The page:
Air is the true story of how a legend rose to prominence. Directed by Ben Affleck, Air tells how Nike rose out of the ground thanks to a deal with Michael Jordon that would change millions of lives.
Most sports people know of Michael Jordon’s affiliation with Nike. Something lesser known, however, is the story of how the corporation scooped him up to create Air Jordon, the most famous model of sporting shoes in the world.
The premise is as follows: The year is 1984. Nike is not the corporation giant that it is today. It is overshadowed by its competitors Adidas and Converse who are two steps ahead in the market. As a result of low sales, Sonny Vaccaro is given the task of finding new spokespeople for Nike’s basketball shoe division. He needs to come up with three players, but he only has eyes for one individual in particular. Michael Jordon.
In Air, Ben Affleck once again takes the director reins with Alex Convery handling the script. To date, this is Affleck’s fifth time being a director, having already done Gone Baby Gone, The Town, Argo and Live by Night. Affleck favours good writing, experienced actors and respectable behind-the-scenes craftspeople as shown in the film.
Leading the charge is Matt Damon’s Sonny Vaccaro, Nike’s recruiting expert who sets his eyes on Michael Jordon. Determined, optimistic and gutsy, Vaccaro faces opposition in every corner of the room. And despite his less-than-impressive physical appearance, he is sharp and doesn’t tolerate incompetence. He is willing to be daring and take risks to succeed. His sheer will is inspiring and one cannot help, but cheer when he continues pursuing what he believes is the right solution.
Vaccaro isn’t alone. He works with Rob Strasser (Jason Bateman), Nike’s bantering director of marketing. There’s also Chris Tucker who plays fast talking player-turned-executive Howard White who provides moments of levity in discussions. David Falk (Chris Messina), Jordon’s over-the-top agent. Viola Davis also steps in as Jordon’s mother who provides a level of wisdom to the film. Ben Affleck himself stars as Phil Knight, Nike’s profit-obsessed, dry-witted CEO. This blending of personalities, elevated by Alex Convery’s script and a stellar ensemble of actors, creates a group of people that can be admired, even though they are playing the no-mercy game of business.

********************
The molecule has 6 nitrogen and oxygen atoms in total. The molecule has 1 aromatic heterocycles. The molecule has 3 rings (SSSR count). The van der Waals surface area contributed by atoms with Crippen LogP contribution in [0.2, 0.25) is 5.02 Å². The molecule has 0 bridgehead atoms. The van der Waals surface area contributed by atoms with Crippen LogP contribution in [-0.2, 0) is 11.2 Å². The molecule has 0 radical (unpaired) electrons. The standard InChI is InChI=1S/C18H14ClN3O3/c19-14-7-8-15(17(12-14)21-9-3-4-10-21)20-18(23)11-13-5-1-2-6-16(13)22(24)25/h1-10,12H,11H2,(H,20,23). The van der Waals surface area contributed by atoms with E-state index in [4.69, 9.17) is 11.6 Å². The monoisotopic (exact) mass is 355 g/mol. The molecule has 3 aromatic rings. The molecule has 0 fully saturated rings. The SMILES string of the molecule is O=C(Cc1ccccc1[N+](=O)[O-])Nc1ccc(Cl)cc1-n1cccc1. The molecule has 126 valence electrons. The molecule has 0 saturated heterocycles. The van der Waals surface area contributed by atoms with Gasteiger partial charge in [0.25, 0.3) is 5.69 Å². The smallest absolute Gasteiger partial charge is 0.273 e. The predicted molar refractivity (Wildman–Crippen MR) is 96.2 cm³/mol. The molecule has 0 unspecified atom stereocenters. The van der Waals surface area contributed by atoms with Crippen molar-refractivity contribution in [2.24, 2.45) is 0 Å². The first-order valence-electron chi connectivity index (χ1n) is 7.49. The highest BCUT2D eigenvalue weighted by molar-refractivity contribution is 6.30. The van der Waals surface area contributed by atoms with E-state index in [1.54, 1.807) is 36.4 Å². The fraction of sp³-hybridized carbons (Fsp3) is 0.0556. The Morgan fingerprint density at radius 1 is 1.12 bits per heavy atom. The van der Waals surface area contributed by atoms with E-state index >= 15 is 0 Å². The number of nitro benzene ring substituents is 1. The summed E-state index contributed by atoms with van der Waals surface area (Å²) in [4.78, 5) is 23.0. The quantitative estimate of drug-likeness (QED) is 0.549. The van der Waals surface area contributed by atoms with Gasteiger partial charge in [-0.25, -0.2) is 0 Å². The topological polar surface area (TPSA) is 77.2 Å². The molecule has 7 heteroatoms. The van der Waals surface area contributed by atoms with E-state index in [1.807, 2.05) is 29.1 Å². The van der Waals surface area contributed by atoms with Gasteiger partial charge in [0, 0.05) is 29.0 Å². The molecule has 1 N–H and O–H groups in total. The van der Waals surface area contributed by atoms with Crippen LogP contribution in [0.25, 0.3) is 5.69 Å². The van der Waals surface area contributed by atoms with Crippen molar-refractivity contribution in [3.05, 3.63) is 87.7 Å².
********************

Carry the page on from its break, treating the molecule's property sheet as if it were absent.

If Sunny is one of the most significant characters, then the other belongs to Deloris Jordon. Viola Davis simply kills it. Jordon himself insisted that Davis was the only actress that could play his mother. Loving, wise beyond her years and supportive of her son, Deloris serves as the heart of the story. Her wisdom is a force of nature that leaves audiences enthralled. Michael Jordon’s face remains unseen for the duration of the film, though active footage of him appears during the credits. Although played by Damian Delano Young, there are no direct shots of his face.
Perhaps the most important scene in the whole film comes from a sales pitch given by Sonny to Jordon and his parents. He starts off with a pre-planned speech, but decides to improvise mid-way. This is a reference to an earlier scene where it is mentioned that Martin Luther King did something similar when he saw his audience was losing interest. Sunny tells how the shoe will let people worldwide have a piece of Jordon’s legacy. It is not about the man Michael Jordan; it is about Air Jordan and the myth and the legend. Air is just like the shoes, another way for us to get a glimpse of Jordan’s greatness.
Overall, everything fits into place seamlessly. Audiences don’t need to be familiar with the backstory to appreciate it. Affleck uses his cast perfectly to fill the story with great moments. Air also keeps people immersed with powerful scenes and well-acted speechs that help the film move the plot forward.To sum it all up: Air easily ranks itself as one of the best films of the year thus far.
See the trailer below:
Subscribe to FIB’s Weekly Breaking News Report for your weekly dose of music, fashion and pop culture news!